also in this, i will add awkwardness metrics. the awkwardness is measured by calculating the relationship differential. get this: i note you down as good friend, you note me down as couchsurfing friend. fucking awkward. in this case, it would be a positive awkwardness, where i'm rating people higher than they rate me. i think it indicates extroversion. mirroring it, you will also get people with negative awkwardness, rating people consistently lower than they rate them. i'd say these are the introverted people. also, the total amplitude of awkwardness: how bad are we at being reciprocal in terms of friendship ratings. i'd say, on this one, that this varies tremendously between people. i'd rate pretty high on this one as i do not rate anyone below friend.

i'd recommend posting some metric requests on the script page or comment and request metrics. as i dive into these things, i see some really interesting patterns showing up. it might be that this is a good start for an actual numerical analysis on how people connect with each other. or it might be just another exercise to demonstrate how hard it is to demonstrate anything regarding people.

by the way, license is MIT now due to the inclusion of JQuery.

godspeed starstuff ☆★☆☆★★★☆☆☆☆☆


  1. Hey Joao, thx for great update!
    would be interesting explorations between chosen profile (you) and a guest in diads and see which were core correlation factors for the outcome bond: interests match/hosting vs traveling/cs experience etc).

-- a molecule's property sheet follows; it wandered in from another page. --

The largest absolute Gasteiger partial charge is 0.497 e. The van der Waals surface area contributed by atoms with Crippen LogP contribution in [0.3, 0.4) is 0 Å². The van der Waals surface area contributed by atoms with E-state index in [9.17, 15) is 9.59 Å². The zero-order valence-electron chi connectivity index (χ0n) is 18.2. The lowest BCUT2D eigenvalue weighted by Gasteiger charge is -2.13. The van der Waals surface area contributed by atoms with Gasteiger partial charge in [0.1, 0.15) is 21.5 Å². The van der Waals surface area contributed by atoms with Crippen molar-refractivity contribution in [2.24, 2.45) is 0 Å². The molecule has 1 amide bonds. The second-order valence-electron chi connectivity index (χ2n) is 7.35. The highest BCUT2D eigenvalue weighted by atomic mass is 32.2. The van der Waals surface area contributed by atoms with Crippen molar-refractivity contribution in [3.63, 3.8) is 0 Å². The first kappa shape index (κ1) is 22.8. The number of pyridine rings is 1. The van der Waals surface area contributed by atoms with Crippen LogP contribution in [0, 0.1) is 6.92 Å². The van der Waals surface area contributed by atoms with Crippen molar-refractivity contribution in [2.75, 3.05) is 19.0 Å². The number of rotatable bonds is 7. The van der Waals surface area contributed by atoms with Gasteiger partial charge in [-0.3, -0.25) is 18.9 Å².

Greetings to Denis.
    Keep up, Giedrius

  2. Anonymous11/2/10 21:06

    I came across 'the lab' by chance, when looking for a greasemonkey script for couchsurfing.

    Regarding references I'd like to point out that in some cases I got references from people I barely know, and quite frankly have nothing to write about.

    I could understand their motivation, as new members wanting to establish themselves, but how am I supposed to write anything of value about a person I talked to for 10 minutes in a noisy place, or people who I hosted for a night but barely saw?

    These days I ask people simply not to leave me a reference it's negative. The reference list too quickly becomes too long for anybody to read anyhow.

  3. Hi Joao

    Interesting research. Can you please tell me how to see the stats for my profile (I already installed your script and the firefox add-on)

    In the other hand, I have always wondered why people don't left references. It surprises me more the fact that with some of these people seemed to have a great or extremely good time with me. For instance, I have hosted two canadians (couple) whom I gave shelter, cook for them, took them out with friends, give them tips about lots of things. They even say good bye with a hug.

    Today, three months after, they didn't care to left a reference altought they did for other people. I have two hypotheses:

    1) Some people pretend to be ok all the time, smiling and trying to pretend to be happy, but they don't feel good (i.e. they're good actors)

    2) Some people just use CS for their trip and once they're back home, they totally forget about the whole thing (free loaders).

  4. hey david! thanks for the feedback. by visiting your profile page, you should have something saying "Extended profile data". if you click it, it will show the stats. if nothing is happening, try to download the latest version of the script. if it still doesn't work, you can post a message on the script website.

    i guess there are many answers to why people don't leave references. i've definitely seen both of the ones you talk about. fact is it is a pattern in all users of CS. some leave more than they get and vice versa. i remain unsure of what it means though.